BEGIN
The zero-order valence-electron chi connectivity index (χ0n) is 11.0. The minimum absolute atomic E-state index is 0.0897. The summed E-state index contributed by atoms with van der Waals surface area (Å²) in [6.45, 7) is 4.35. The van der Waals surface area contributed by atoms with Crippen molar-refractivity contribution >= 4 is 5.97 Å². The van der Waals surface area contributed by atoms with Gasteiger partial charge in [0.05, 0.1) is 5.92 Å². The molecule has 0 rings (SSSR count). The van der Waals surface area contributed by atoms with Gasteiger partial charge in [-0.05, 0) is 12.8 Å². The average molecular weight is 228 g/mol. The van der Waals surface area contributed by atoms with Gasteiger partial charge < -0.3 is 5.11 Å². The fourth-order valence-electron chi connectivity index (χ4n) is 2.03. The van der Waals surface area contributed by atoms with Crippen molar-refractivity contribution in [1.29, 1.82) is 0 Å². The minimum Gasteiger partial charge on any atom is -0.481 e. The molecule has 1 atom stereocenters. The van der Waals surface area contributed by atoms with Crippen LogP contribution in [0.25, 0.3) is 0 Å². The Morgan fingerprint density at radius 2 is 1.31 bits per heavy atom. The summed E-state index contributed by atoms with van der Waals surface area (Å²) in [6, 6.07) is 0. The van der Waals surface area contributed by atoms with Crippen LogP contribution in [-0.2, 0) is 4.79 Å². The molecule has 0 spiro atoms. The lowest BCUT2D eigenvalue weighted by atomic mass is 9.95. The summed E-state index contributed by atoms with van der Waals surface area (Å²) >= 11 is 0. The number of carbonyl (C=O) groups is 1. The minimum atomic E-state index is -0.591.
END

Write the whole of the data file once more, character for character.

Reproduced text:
The zero-order valence-electron chi connectivity index (χ0n) is 11.0. The minimum absolute atomic E-state index is 0.0897. The summed E-state index contributed by atoms with van der Waals surface area (Å²) in [6.45, 7) is 4.35. The van der Waals surface area contributed by atoms with Crippen molar-refractivity contribution >= 4 is 5.97 Å². The van der Waals surface area contributed by atoms with Gasteiger partial charge in [0.05, 0.1) is 5.92 Å². The molecule has 0 rings (SSSR count). The van der Waals surface area contributed by atoms with Gasteiger partial charge in [-0.05, 0) is 12.8 Å². The average molecular weight is 228 g/mol. The van der Waals surface area contributed by atoms with Gasteiger partial charge < -0.3 is 5.11 Å². The fourth-order valence-electron chi connectivity index (χ4n) is 2.03. The van der Waals surface area contributed by atoms with Crippen molar-refractivity contribution in [1.29, 1.82) is 0 Å². The minimum Gasteiger partial charge on any atom is -0.481 e. The molecule has 1 atom stereocenters. The van der Waals surface area contributed by atoms with Crippen LogP contribution in [0.25, 0.3) is 0 Å². The Morgan fingerprint density at radius 2 is 1.31 bits per heavy atom. The summed E-state index contributed by atoms with van der Waals surface area (Å²) in [6, 6.07) is 0. The van der Waals surface area contributed by atoms with Crippen LogP contribution in [-0.2, 0) is 4.79 Å². The molecule has 0 spiro atoms. The lowest BCUT2D eigenvalue weighted by atomic mass is 9.95. The summed E-state index contributed by atoms with van der Waals surface area (Å²) >= 11 is 0. The number of carbonyl (C=O) groups is 1. The minimum atomic E-state index is -0.591.